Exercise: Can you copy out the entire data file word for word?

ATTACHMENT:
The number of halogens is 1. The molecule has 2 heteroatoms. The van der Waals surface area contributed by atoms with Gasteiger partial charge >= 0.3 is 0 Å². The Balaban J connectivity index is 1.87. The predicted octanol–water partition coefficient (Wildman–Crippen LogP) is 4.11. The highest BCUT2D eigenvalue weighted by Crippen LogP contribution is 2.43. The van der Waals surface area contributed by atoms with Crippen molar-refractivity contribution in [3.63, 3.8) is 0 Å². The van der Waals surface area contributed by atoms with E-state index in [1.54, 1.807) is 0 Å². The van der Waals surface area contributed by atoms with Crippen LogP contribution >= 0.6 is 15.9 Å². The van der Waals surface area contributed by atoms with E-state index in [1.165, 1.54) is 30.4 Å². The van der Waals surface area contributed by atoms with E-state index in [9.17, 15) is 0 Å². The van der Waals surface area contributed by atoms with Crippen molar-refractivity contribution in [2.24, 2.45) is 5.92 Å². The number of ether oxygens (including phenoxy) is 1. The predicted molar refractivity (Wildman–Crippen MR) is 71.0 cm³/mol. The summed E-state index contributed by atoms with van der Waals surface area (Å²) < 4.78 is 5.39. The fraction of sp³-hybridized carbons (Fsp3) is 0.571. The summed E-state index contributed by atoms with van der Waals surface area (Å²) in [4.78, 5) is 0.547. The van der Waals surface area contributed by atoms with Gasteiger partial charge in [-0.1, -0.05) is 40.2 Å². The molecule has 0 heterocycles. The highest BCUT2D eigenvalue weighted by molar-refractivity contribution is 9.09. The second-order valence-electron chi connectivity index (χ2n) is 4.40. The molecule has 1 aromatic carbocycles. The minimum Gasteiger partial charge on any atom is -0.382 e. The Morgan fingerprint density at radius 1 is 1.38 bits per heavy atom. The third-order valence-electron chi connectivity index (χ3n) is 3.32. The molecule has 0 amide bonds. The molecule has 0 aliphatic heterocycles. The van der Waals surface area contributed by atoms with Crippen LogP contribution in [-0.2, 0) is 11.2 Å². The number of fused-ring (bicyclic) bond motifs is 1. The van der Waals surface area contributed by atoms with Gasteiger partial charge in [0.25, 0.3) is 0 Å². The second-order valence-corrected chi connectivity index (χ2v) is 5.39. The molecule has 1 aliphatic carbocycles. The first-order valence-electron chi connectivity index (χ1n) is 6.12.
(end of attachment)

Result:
The number of halogens is 1. The molecule has 2 heteroatoms. The van der Waals surface area contributed by atoms with Gasteiger partial charge >= 0.3 is 0 Å². The Balaban J connectivity index is 1.87. The predicted octanol–water partition coefficient (Wildman–Crippen LogP) is 4.11. The highest BCUT2D eigenvalue weighted by Crippen LogP contribution is 2.43. The van der Waals surface area contributed by atoms with Crippen molar-refractivity contribution in [3.63, 3.8) is 0 Å². The van der Waals surface area contributed by atoms with E-state index in [1.54, 1.807) is 0 Å². The van der Waals surface area contributed by atoms with Crippen LogP contribution >= 0.6 is 15.9 Å². The van der Waals surface area contributed by atoms with E-state index in [1.165, 1.54) is 30.4 Å². The van der Waals surface area contributed by atoms with E-state index in [9.17, 15) is 0 Å². The van der Waals surface area contributed by atoms with Crippen molar-refractivity contribution in [2.24, 2.45) is 5.92 Å². The number of ether oxygens (including phenoxy) is 1. The predicted molar refractivity (Wildman–Crippen MR) is 71.0 cm³/mol. The summed E-state index contributed by atoms with van der Waals surface area (Å²) < 4.78 is 5.39. The fraction of sp³-hybridized carbons (Fsp3) is 0.571. The summed E-state index contributed by atoms with van der Waals surface area (Å²) in [4.78, 5) is 0.547. The van der Waals surface area contributed by atoms with Gasteiger partial charge in [-0.1, -0.05) is 40.2 Å². The molecule has 0 heterocycles. The highest BCUT2D eigenvalue weighted by molar-refractivity contribution is 9.09. The second-order valence-electron chi connectivity index (χ2n) is 4.40. The molecule has 1 aromatic carbocycles. The minimum Gasteiger partial charge on any atom is -0.382 e. The Morgan fingerprint density at radius 1 is 1.38 bits per heavy atom. The third-order valence-electron chi connectivity index (χ3n) is 3.32. The molecule has 0 amide bonds. The molecule has 0 aliphatic heterocycles. The van der Waals surface area contributed by atoms with Crippen LogP contribution in [-0.2, 0) is 11.2 Å². The number of fused-ring (bicyclic) bond motifs is 1. The van der Waals surface area contributed by atoms with Gasteiger partial charge in [0.25, 0.3) is 0 Å². The second-order valence-corrected chi connectivity index (χ2v) is 5.39. The molecule has 1 aliphatic carbocycles. The first-order valence-electron chi connectivity index (χ1n) is 6.12.